|M.Sc Student||Itzhak Nadav|
|Subject||Aerodynamic and Geometric Factors Affecting Rebreathing in|
|Department||Department of Mechanical Engineering||Supervisor||Professor David Greenblatt|
|Full Thesis text|
The rebreathing of expired air, with high carbon dioxide and low oxygen concentrations, has long been implicated in unexplained Sudden Infant Death Syndrome (SIDS) when infants are placed to sleep in a prone (facedown) position. Systematic in-vitro experiments were performed to determine the physical mechanism and to elucidate parameters associated with rebreathing in sleeping infants. The effect of the aerodynamic parameters: Reynolds number, Strouhal number, and Froude number as well as different anatomical (e.g. tidal volume, nostril diameter), physiological (e.g. breathing frequency) and environmental (e.g. temperature, distance from the surface, nasal orientation, bedding texture) factors were considered. A nasal module was designed to serve as a simplified geometric representation of an infant's nostrils and placed above a bedding surface. Quantitative and flow visualization experiments were performed to measure rebreathing using water as the working medium, under conditions of dynamic similarity.
The main conclusions were as follows: In the prone position, the interaction of the exhaled air with the bedding surface results in forming vortices in the vicinity of the nares. Increases in Strouhal number (faster, shallower breathing), always produced higher rebreathed percentages, because rolled-up vortices in the vicinity of the nostrils had less time to move away by self-induction. Positively and negatively buoyant flows resulted in significant rebreathing. In the latter case, consistent with a warm environment or a high percentage of rebreathed CO2, denser gas pooled in the vicinity of the nostrils. Reynolds numbers below 200 also dramatically increased rebreathing because the expired gas pooled much closer to the nostrils. The surface texture (bedding) also had a profound effect on rebreathing. In the case of a simulated woolen surface (polyester mat), the mat fibers prevent the rollup of large vortices, producing smaller seemingly random vortices that are not transported away from the nares. Rebreathing percentages consistently increased with increases in infant nostril diameter. This finding strongly suggests that infants with larger nostril diameters, perhaps associated with certain racial and ethnic groups, are at a much greater risk of rebreathing. Furthermore, the results offer plausible explanations of why a high-temperature environment and low birthweight are SIDS risk factors.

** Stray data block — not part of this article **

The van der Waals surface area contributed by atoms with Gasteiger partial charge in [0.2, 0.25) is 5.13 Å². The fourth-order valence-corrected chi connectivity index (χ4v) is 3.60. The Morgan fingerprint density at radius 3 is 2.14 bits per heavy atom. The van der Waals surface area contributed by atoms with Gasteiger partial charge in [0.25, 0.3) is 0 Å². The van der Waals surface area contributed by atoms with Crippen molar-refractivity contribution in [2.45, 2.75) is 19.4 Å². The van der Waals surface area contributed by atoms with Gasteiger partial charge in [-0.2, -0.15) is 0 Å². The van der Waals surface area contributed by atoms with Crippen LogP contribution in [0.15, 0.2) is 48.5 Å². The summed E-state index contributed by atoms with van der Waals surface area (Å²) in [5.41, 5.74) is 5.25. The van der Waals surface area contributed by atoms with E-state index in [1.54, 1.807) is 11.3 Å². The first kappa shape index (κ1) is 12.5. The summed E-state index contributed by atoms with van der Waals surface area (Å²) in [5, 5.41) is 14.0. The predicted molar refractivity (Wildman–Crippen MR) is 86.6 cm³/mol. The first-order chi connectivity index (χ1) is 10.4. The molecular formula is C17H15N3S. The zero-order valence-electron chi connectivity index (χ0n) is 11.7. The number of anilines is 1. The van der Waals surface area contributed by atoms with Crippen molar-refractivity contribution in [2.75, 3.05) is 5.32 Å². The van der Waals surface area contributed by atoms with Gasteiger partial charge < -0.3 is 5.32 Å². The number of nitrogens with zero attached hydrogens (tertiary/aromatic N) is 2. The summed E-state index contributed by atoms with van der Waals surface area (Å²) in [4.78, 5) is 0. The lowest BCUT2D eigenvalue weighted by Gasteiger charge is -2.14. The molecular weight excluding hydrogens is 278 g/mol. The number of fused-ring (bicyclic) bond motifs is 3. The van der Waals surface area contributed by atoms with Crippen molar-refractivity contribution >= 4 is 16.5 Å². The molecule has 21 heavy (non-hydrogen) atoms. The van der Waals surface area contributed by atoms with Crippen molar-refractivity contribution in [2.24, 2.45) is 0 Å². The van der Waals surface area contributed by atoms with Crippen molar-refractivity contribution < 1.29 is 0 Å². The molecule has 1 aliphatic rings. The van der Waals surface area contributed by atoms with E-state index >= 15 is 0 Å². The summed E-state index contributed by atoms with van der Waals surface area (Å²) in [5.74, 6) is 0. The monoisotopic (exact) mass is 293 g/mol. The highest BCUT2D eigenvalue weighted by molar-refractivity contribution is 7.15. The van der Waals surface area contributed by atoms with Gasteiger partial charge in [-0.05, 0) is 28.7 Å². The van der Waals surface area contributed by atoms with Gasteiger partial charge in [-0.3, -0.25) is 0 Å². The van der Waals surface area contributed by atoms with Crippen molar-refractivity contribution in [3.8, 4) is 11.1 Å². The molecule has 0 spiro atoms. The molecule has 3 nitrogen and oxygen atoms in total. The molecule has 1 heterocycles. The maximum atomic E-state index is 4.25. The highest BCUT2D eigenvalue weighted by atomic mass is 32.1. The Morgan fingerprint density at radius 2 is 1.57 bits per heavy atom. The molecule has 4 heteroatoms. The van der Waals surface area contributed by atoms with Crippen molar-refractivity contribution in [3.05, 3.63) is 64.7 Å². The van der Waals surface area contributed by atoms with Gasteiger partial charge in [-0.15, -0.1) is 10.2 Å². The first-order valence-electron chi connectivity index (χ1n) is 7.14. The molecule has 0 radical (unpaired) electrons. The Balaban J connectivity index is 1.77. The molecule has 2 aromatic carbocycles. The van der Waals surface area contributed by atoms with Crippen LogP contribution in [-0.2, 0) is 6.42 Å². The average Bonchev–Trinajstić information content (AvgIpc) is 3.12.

This research has important ramifications for the study of SIDS because the dependence of rebreathing on aerodynamic parameters, based on physiological, anatomical and environmental factors has been quantified for the first time. Our results provide clear quantitative evidence of the factors that place prone-sleeping infants at risk of rebreathing and illustrate multiple pathways to rebreathing. Moreover, the results suggest the existence of a new risk factor, namely nostril diameter, for rebreathing.